Wildfire mitigation is important and necessary for survival but it needs to be carried out in a well thought out and proper manner and carried to completion. Associations need to invite and involve members in such procedures. Wildfire safety effects everyone and everyone should be involved in formulating a good plan. Plans are more complete when as many members as possible are able to contribute ideas and suggestions.
Our association bases many of its decisions on a local forester. Not all foresters are right all the time and additional input should be sought. For example a forester told us years ago that spruce bud worm had no natural enemies and we would have to spray toxic herbicides to eliminate the infestation. A residual of the spray is that it also kill birds. I have observed over the years how devastating the bird population has been on the spruce bud worm. Diverse opinions are worth more than one single opinion.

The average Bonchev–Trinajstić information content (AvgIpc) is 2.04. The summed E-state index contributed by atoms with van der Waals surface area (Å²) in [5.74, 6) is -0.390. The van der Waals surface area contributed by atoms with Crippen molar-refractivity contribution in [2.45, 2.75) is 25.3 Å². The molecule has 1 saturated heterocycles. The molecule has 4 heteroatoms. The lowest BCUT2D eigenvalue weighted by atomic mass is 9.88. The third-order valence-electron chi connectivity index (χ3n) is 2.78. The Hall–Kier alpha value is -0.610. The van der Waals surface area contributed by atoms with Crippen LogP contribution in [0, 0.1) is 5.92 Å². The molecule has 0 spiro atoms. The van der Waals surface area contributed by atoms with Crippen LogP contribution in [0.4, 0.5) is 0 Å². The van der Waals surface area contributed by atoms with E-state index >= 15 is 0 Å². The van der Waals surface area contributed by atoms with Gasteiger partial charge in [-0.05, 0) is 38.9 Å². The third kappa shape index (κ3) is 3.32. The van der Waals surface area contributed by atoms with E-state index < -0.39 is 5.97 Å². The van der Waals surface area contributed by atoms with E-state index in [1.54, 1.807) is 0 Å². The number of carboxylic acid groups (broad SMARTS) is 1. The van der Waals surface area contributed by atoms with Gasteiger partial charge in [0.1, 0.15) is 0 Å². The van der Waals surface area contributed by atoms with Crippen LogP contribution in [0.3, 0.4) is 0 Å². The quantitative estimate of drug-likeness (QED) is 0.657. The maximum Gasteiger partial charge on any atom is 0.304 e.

If you live in an HOA or similar association I encourage you to get as many opinions as possible and formulate complete and workable plans.  Sometimes HOA’s don’t welcome diverse opinions, but they should if they want the best plan possible. Personal feelings and egos need to be set aside and all members of a community need to work together on certain projects  like wildfire mitigation  Some people are not comfortable in a group setting or speaking in public.  If the HOA leadership has to go door to door for ideas and suggestions they should do so. Protecting yourself and your community should be a community effort that everyone will benefit from.